In 1989, Back to the Future II predicted that we would be wearing self-drying jackets on our hoverboards by next year.
That glimpse into the future was slightly off the mark, but when toy inventor Arthur Greenwood produced a model of the stadium of the future in 1962, he wasn't too far from reality on several counts.
In Mr. Greenwood's creation, the future stadium has seating for 250,000, four-tier stands, fibre-glass roofing that collects and reuses rain water and an "electronic ray" that tells the referee when the ball has crossed the line.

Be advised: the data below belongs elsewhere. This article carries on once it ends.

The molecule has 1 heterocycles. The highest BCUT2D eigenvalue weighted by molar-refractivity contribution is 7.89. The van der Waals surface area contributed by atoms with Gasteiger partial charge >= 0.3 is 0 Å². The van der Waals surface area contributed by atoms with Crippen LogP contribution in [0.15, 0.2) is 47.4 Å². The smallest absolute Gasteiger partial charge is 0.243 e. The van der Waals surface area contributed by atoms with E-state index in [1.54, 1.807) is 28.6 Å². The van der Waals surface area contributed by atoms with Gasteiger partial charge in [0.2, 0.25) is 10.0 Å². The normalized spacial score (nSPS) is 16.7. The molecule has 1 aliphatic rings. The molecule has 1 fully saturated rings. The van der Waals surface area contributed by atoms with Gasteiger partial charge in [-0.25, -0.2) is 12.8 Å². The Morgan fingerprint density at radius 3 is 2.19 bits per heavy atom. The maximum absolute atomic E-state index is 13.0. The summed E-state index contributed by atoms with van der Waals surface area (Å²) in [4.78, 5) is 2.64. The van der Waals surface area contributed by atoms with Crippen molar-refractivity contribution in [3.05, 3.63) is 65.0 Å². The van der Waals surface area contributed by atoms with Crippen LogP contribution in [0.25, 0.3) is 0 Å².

In some capacity, all these predictions have come true, particularly the harvesting of rainwater and the foresight of goal-line technology.
In some ways, however, Greenwood's model has not quite come to pass. A centre circle that rotates to show a cricket pitch, swimming pool or boxing ring, floodlights that are suspended directly over the field and a referee's box dangling high above the pitch are still to be incorporated into the beautiful game.
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